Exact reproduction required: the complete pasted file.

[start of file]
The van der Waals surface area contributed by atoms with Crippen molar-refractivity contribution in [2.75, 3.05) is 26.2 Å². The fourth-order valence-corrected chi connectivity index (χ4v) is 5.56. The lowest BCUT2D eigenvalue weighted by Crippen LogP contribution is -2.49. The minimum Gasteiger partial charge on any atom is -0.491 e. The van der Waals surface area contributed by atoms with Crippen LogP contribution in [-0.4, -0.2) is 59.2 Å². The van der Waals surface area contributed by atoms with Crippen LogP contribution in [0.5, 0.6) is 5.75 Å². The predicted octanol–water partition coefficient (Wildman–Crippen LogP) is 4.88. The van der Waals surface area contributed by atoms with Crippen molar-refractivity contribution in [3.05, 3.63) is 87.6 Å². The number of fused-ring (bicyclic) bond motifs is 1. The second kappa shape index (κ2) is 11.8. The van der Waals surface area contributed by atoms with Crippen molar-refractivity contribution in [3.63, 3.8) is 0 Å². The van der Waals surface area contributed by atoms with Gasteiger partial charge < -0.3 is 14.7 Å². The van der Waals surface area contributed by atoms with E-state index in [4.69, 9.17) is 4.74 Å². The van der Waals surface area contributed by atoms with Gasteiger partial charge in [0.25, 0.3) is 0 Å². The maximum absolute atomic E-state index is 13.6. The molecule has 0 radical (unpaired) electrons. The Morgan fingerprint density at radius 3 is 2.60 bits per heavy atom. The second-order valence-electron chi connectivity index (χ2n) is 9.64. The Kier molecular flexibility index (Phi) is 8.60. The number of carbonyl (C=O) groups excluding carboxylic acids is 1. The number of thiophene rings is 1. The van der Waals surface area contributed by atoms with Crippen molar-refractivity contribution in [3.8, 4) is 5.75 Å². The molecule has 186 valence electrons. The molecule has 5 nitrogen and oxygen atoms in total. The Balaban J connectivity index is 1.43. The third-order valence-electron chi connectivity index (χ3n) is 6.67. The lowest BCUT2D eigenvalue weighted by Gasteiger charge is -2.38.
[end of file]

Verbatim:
The van der Waals surface area contributed by atoms with Crippen molar-refractivity contribution in [2.75, 3.05) is 26.2 Å². The fourth-order valence-corrected chi connectivity index (χ4v) is 5.56. The lowest BCUT2D eigenvalue weighted by Crippen LogP contribution is -2.49. The minimum Gasteiger partial charge on any atom is -0.491 e. The van der Waals surface area contributed by atoms with Crippen LogP contribution in [-0.4, -0.2) is 59.2 Å². The van der Waals surface area contributed by atoms with Crippen LogP contribution in [0.5, 0.6) is 5.75 Å². The predicted octanol–water partition coefficient (Wildman–Crippen LogP) is 4.88. The van der Waals surface area contributed by atoms with Crippen molar-refractivity contribution in [3.05, 3.63) is 87.6 Å². The number of fused-ring (bicyclic) bond motifs is 1. The second kappa shape index (κ2) is 11.8. The van der Waals surface area contributed by atoms with Crippen molar-refractivity contribution in [3.63, 3.8) is 0 Å². The van der Waals surface area contributed by atoms with Gasteiger partial charge < -0.3 is 14.7 Å². The van der Waals surface area contributed by atoms with E-state index in [4.69, 9.17) is 4.74 Å². The van der Waals surface area contributed by atoms with Gasteiger partial charge in [0.25, 0.3) is 0 Å². The maximum absolute atomic E-state index is 13.6. The molecule has 0 radical (unpaired) electrons. The Morgan fingerprint density at radius 3 is 2.60 bits per heavy atom. The second-order valence-electron chi connectivity index (χ2n) is 9.64. The Kier molecular flexibility index (Phi) is 8.60. The number of carbonyl (C=O) groups excluding carboxylic acids is 1. The number of thiophene rings is 1. The van der Waals surface area contributed by atoms with Crippen molar-refractivity contribution in [3.8, 4) is 5.75 Å². The molecule has 186 valence electrons. The molecule has 5 nitrogen and oxygen atoms in total. The Balaban J connectivity index is 1.43. The third-order valence-electron chi connectivity index (χ3n) is 6.67. The lowest BCUT2D eigenvalue weighted by Gasteiger charge is -2.38.